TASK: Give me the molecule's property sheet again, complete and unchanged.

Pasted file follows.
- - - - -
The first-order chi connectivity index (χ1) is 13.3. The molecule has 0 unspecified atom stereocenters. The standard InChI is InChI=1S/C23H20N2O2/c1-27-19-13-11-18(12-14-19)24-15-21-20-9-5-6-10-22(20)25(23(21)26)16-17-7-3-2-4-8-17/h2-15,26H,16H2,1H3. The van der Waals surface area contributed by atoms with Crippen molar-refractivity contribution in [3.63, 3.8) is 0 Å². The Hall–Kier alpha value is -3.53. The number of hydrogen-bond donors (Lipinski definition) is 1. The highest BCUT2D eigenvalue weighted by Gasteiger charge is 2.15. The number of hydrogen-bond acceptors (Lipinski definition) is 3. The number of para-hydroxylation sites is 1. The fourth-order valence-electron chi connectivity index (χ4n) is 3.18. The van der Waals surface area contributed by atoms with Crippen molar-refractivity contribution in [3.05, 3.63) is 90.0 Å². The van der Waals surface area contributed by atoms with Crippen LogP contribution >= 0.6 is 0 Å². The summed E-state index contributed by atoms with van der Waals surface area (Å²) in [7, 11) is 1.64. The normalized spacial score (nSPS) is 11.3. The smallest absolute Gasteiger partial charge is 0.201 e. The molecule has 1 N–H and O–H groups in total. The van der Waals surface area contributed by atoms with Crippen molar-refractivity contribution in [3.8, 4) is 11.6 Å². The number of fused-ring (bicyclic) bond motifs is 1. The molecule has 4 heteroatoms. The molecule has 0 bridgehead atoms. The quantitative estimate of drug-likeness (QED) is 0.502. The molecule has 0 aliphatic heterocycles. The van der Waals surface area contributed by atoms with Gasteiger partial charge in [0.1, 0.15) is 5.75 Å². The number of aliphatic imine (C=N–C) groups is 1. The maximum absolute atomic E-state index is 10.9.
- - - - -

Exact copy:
The first-order chi connectivity index (χ1) is 13.3. The molecule has 0 unspecified atom stereocenters. The standard InChI is InChI=1S/C23H20N2O2/c1-27-19-13-11-18(12-14-19)24-15-21-20-9-5-6-10-22(20)25(23(21)26)16-17-7-3-2-4-8-17/h2-15,26H,16H2,1H3. The van der Waals surface area contributed by atoms with Crippen molar-refractivity contribution in [3.63, 3.8) is 0 Å². The Hall–Kier alpha value is -3.53. The number of hydrogen-bond donors (Lipinski definition) is 1. The highest BCUT2D eigenvalue weighted by Gasteiger charge is 2.15. The number of hydrogen-bond acceptors (Lipinski definition) is 3. The number of para-hydroxylation sites is 1. The fourth-order valence-electron chi connectivity index (χ4n) is 3.18. The van der Waals surface area contributed by atoms with Crippen molar-refractivity contribution in [3.05, 3.63) is 90.0 Å². The van der Waals surface area contributed by atoms with Crippen LogP contribution >= 0.6 is 0 Å². The summed E-state index contributed by atoms with van der Waals surface area (Å²) in [7, 11) is 1.64. The normalized spacial score (nSPS) is 11.3. The smallest absolute Gasteiger partial charge is 0.201 e. The molecule has 1 N–H and O–H groups in total. The van der Waals surface area contributed by atoms with Crippen molar-refractivity contribution in [3.8, 4) is 11.6 Å². The number of fused-ring (bicyclic) bond motifs is 1. The molecule has 4 heteroatoms. The molecule has 0 bridgehead atoms. The quantitative estimate of drug-likeness (QED) is 0.502. The molecule has 0 aliphatic heterocycles. The van der Waals surface area contributed by atoms with Gasteiger partial charge in [0.1, 0.15) is 5.75 Å². The number of aliphatic imine (C=N–C) groups is 1. The maximum absolute atomic E-state index is 10.9.